We’re ‘ready to collaborate’ on asylum seekers: Bishop Long

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An Iranian girl raises a sheet of paper with 'Please HELP Me' on it Nov. 24 as a group of people wait for permission to cross the border from Greece into Macedonia. PHOTO: CNS
An Iranian girl raises a sheet of paper with ‘Please HELP Me’ on in November as a group of people wait for permission to cross the border from Greece into Macedonia. Photo: CNS

The Catholic Church is ready to collaborate with other community organisations in supporting asylum seekers, Bishop Vincent Long OFMConv of Melbourne said today.

It follows news that several Anglican and Uniting Churches have pledged sanctuary to the 220 asylum seekers on the mainland facing the prospect of being sent back to Nauru after yesterday’s High Court decision ruling offshore detention to be legal.

That number includes 30 babies, some of whom were born in Australia.

The ruling followed testimony in the media on 2 February from six doctors who complained of damaging and abhorrent conditions for children on the island, including accounts of violence and proliferation of behaviour disorders and self-harm.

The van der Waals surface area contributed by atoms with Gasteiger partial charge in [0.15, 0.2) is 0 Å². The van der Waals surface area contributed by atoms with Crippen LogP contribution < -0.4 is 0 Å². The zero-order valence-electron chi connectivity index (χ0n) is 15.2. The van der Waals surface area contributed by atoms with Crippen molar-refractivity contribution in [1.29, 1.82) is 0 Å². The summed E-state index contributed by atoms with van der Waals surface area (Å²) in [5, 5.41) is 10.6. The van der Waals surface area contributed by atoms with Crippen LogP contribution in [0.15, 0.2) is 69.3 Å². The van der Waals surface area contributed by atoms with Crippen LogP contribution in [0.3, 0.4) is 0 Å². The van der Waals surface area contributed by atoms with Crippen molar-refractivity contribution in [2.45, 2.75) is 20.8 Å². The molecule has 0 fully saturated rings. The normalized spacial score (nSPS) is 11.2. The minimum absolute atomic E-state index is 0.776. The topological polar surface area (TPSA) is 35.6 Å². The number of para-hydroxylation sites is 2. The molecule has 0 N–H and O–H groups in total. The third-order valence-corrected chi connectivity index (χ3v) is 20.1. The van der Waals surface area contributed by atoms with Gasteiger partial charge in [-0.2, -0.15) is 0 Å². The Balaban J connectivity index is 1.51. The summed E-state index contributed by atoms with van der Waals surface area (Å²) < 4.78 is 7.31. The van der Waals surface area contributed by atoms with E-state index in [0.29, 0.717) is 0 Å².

(Allegations of sexual abuse at the Wickham Point detention centre in Darwin emerged earlier today.)

In his statement Bishop Long urged Prime Minister Malcolm Turnbull and Immigration Minister Peter Dutton to show compassion and mercy, and asked them to refrain from decisions which would cause asylum seekers “even more harm than has been done already”.

“Following the High Court decision, the Australian Government’s response to people seeking asylum, including babies born in Australia and their parents, should focus on protecting them from harm and respecting their human dignity,” Bishop Long said.

“The Catholic Church is prepared to collaborate with other community organisations to provide support for asylum seekers.

“I urge the Australian Government to ensure that no child is subject to an unsafe and harmful environment and that no-one is returned to where they may face physical, psychological and sexual violence and harm.”

He reiterated earlier statements that Catholic Church continued to oppose mandatory detention and offshore detention saying they did not “respect the dignity of people seeking our help”.

“Governments have a responsibility to manage migration flows, but the Australian Government’s current approach is harsh and should change.”

The bishop’s statement also followed snap protests around the country, against the prospect of asylum seekers being returned to Nauru, including in Sydney, which Mr Dutton has previously indicated is his preference.

Bishop Long is a former refugee and Vietnamese boat person. He is the spokesman on refugees for the Australian Catholic Bishops Conference.